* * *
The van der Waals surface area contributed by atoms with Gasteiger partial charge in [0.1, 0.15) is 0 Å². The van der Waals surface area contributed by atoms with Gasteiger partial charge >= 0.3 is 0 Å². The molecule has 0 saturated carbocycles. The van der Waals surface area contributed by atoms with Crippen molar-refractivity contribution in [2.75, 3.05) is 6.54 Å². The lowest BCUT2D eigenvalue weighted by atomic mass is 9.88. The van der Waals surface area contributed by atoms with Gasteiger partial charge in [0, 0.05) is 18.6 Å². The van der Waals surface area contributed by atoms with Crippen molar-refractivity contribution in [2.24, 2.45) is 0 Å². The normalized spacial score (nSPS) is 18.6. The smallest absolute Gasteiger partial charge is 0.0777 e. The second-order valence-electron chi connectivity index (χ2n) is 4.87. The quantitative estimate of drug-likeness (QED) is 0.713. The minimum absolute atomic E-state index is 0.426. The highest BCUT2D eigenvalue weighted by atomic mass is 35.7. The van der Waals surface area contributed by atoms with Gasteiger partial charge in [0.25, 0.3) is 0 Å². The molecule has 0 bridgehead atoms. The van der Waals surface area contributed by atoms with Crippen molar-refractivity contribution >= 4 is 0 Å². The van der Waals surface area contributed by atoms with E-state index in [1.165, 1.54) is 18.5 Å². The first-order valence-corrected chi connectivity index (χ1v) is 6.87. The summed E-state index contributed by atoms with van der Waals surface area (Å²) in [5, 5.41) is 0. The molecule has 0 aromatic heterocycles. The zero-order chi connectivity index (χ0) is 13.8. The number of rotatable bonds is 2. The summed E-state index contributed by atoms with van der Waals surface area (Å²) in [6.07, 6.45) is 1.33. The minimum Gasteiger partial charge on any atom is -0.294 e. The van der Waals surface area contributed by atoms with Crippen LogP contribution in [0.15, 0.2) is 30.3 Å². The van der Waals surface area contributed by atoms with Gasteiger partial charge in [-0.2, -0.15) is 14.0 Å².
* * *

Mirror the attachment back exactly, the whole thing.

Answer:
The van der Waals surface area contributed by atoms with Gasteiger partial charge in [0.1, 0.15) is 0 Å². The van der Waals surface area contributed by atoms with Gasteiger partial charge >= 0.3 is 0 Å². The molecule has 0 saturated carbocycles. The van der Waals surface area contributed by atoms with Crippen molar-refractivity contribution in [2.75, 3.05) is 6.54 Å². The lowest BCUT2D eigenvalue weighted by atomic mass is 9.88. The van der Waals surface area contributed by atoms with Gasteiger partial charge in [0, 0.05) is 18.6 Å². The van der Waals surface area contributed by atoms with Crippen molar-refractivity contribution in [2.24, 2.45) is 0 Å². The normalized spacial score (nSPS) is 18.6. The smallest absolute Gasteiger partial charge is 0.0777 e. The second-order valence-electron chi connectivity index (χ2n) is 4.87. The quantitative estimate of drug-likeness (QED) is 0.713. The minimum absolute atomic E-state index is 0.426. The highest BCUT2D eigenvalue weighted by atomic mass is 35.7. The van der Waals surface area contributed by atoms with Gasteiger partial charge in [0.25, 0.3) is 0 Å². The molecule has 0 bridgehead atoms. The van der Waals surface area contributed by atoms with Crippen molar-refractivity contribution >= 4 is 0 Å². The van der Waals surface area contributed by atoms with E-state index in [1.165, 1.54) is 18.5 Å². The first-order valence-corrected chi connectivity index (χ1v) is 6.87. The summed E-state index contributed by atoms with van der Waals surface area (Å²) in [5, 5.41) is 0. The molecule has 0 aromatic heterocycles. The zero-order chi connectivity index (χ0) is 13.8. The number of rotatable bonds is 2. The summed E-state index contributed by atoms with van der Waals surface area (Å²) in [6.07, 6.45) is 1.33. The minimum Gasteiger partial charge on any atom is -0.294 e. The van der Waals surface area contributed by atoms with Crippen LogP contribution in [0.15, 0.2) is 30.3 Å². The van der Waals surface area contributed by atoms with Gasteiger partial charge in [-0.2, -0.15) is 14.0 Å².